The Government and its various agencies preach and practice violence. In front of me is the Metropolitan section of the Dawn newspaper of 2nd June 2005 and in it is a picture under the news “22 held in Malir disturbances”. The image is reminiscent of the Israeli occupation of Al Quds, some eight blindfolded half stripped youth are sprawled on the road one of the Ranger is stomping on a youth , the scowling and sneering Rangers personnel in no way seem to be of the same country or the nation as of the youth sprawled on the road. This image vividly portrays the attitude of the government towards its people. Violence begets violence, when these youth will get a chance to get even they’ll try to destroy, maim or kill anyone without any compunction and discrimination because they themselves were victims of indiscriminate violence. The journalists and the Human Rights activists recently were victims of governmental violence just because someone thought they were getting too big for their boots and needed to be cut down to size lest they became over enthusiastic in their demands for rights for the people and too blatant in their criticism of the government.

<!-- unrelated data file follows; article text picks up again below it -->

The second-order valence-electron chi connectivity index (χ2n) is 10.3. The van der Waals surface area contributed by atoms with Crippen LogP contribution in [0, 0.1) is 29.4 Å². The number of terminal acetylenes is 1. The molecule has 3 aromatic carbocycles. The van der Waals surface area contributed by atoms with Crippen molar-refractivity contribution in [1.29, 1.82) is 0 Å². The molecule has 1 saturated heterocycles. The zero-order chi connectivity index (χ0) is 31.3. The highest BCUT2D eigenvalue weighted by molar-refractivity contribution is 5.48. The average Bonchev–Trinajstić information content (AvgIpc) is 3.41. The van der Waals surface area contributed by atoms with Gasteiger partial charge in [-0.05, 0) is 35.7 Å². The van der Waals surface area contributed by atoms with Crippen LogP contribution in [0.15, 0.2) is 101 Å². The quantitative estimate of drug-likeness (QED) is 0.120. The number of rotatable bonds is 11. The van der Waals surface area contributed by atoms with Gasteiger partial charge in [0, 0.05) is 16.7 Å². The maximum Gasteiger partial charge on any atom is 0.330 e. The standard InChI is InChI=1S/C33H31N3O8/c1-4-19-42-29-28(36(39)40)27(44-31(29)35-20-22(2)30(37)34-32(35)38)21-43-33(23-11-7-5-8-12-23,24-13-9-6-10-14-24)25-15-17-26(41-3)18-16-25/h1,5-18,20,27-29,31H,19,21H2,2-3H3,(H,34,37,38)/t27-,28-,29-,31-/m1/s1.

A sense of total alienation prevails among the people who think that they do not have a stake in this country or that the assets of the community are their own, so it is little wonder that whenever there are opportunities the people go on a rampage destroying and vandalizing without discrimination. It will be of interest to note that the violence is always at its worst in the areas which were slums not very long ago. It seems the physical appearance of these areas has changed but the social environment remains the same. People who are economically insecure carry a grudge and resentment against the society as they have nothing to lose. Population living below the poverty line in this country has risen considerably in spite of the claims to the contrary by the government and the more the poverty grinds the people the more violence there will be. Poverty reduction programmes are taking us nowhere as the sums earmarked are parceled out between different quarters and very little trickles down to the intended level. The ground realities belie the growth figures that the government occasionally state in favour of their contentions.